Prolonged alcohol misuse can lead to dependence. The more you drink, the greater your body’s tolerance to alcohol. Tolerance means you must consume more alcohol to achieve the desired effects, which leads to dependence. Alcohol suppresses your nervous system, and your brain “overfires” to compensate. When you stop drinking, the brain takes time to get used to firing on a normal level. This “overfiring” leads to withdrawal symptoms when you stop drinking. In addition, drinking too much can lead to alcohol poisoning, which can be fatal.
What is Alcohol Withdrawal?
Alcohol withdrawal occurs when you suddenly stop drinking after developing physical dependence. When you use alcohol for a prolonged period, your body gets used to having it in your system. If you suddenly stop drinking, you are subject to a range of withdrawal symptoms. These symptoms can be unpleasant and uncomfortable feelings, thoughts, and sensations.
Alcohol withdrawal symptoms can also be life-threatening if you don’t have professional support to treat a severe addiction. Furthermore, people experience withdrawal symptoms on a physical, psychological, and emotional level. The severity of withdrawal symptoms depends on:
- History of alcohol use
- Co-occurring physical or mental health conditions
- How much alcohol you drink
Physical Alcohol Withdrawal Symptoms
Your body must adapt to a lack of alcohol during detox. Physically, this change can manifest as withdrawal symptoms like:
- Muscle pain
- Nausea, vomiting, diarrhea
- Shaking, tremors
- Reduced appetite
- Fluctuating body temperature (hot and cold flashes)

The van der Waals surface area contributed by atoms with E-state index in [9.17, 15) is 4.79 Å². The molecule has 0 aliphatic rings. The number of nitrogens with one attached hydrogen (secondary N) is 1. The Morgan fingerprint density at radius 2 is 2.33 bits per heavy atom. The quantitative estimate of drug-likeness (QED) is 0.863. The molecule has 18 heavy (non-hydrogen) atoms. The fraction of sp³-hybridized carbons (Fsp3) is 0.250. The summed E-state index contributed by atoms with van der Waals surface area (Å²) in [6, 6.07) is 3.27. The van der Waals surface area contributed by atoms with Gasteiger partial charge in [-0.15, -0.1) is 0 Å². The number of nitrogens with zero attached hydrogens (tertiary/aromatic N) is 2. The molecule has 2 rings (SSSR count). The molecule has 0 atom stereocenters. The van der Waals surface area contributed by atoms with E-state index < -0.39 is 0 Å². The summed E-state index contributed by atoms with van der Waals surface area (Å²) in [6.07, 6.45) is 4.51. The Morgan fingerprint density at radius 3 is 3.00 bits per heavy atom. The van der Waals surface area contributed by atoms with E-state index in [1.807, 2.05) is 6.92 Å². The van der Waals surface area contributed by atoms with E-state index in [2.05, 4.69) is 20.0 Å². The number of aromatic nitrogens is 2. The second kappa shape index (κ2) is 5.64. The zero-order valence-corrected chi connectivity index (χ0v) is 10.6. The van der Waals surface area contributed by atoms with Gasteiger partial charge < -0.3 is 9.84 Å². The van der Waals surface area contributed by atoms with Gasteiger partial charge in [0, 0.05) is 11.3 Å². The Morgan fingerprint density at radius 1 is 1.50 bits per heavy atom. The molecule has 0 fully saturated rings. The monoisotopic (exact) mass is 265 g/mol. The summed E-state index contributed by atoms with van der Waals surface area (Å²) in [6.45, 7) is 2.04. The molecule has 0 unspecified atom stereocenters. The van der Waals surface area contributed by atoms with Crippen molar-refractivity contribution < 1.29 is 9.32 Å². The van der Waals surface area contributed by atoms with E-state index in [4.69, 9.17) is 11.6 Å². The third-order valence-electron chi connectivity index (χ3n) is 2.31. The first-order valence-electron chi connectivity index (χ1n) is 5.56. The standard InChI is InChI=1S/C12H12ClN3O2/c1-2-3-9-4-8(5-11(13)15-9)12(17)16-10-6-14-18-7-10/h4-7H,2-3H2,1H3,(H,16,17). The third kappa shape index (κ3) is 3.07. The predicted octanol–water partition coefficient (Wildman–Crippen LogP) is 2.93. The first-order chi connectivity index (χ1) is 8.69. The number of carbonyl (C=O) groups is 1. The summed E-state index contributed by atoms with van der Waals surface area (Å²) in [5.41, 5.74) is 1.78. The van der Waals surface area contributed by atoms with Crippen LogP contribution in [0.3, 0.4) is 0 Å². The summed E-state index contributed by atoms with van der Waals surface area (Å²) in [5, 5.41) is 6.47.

- Increased heart rate
Psychological Alcohol Withdrawal Symptoms
The psychological symptoms of alcohol withdrawal include:
- Poor concentration
- Mood swings
- Powerful cravings for alcohol
- Delirium Tremens (DT)
Due to the severity of withdrawal symptoms, you should not attempt to detox alone without support. Your symptoms could be deadly if you drink heavily for long periods of time. Detox West Tennessee can help you get the professional help and support you need to safely detox from alcohol. You might also need help dealing with additional mental health factors related to alcohol abuse.
The Link Between Alcohol and Anxiety
Anxiety is a natural experience that affects most of us throughout life at one point or another. However, anxiety disorders are medical conditions whereby people feel anxious for no reason. People with anxiety disorders might use alcohol to “self-medicate” for their symptoms since alcohol is a depressant.
Alcohol reduces inhibitions and can provide feelings of temporary confidence and high self-esteem. People with anxiety disorders often lack these feelings and may use alcohol as a crutch to reduce feelings of everyday stress. Many people with anxiety disorders drink to unwind when they feel irritable, tense, or nervous. However, using alcohol to ease anxiety symptoms ultimately has the opposite effect. Anxiety symptoms can come on within a few hours of alcohol consumption and persist throughout the following day.
Ironically, anxiety is also one of the most common withdrawal symptoms of alcohol. Withdrawal anxiety can be so severe that a person may feel driven to use more alcohol to cope. When there is already an underlying anxiety disorder, alcohol use can worsen over time, creating a harmful cycle.
Alcohol and Pregnancy
There is no safe time to drink alcohol during pregnancy. Alcohol in the mother’s bloodstream also enters that of the baby. Drinking while pregnant can affect the growth and development of a baby’s brain and central nervous system (CNS). Additionally, some babies can have specific physical characteristics associated with specific conditions of mothers who drink while pregnant.
Excessive alcohol consumption during pregnancy can lead to:
- Birth complications
- Fetal alcohol syndrome (FAS)
Alcohol and Liver Disease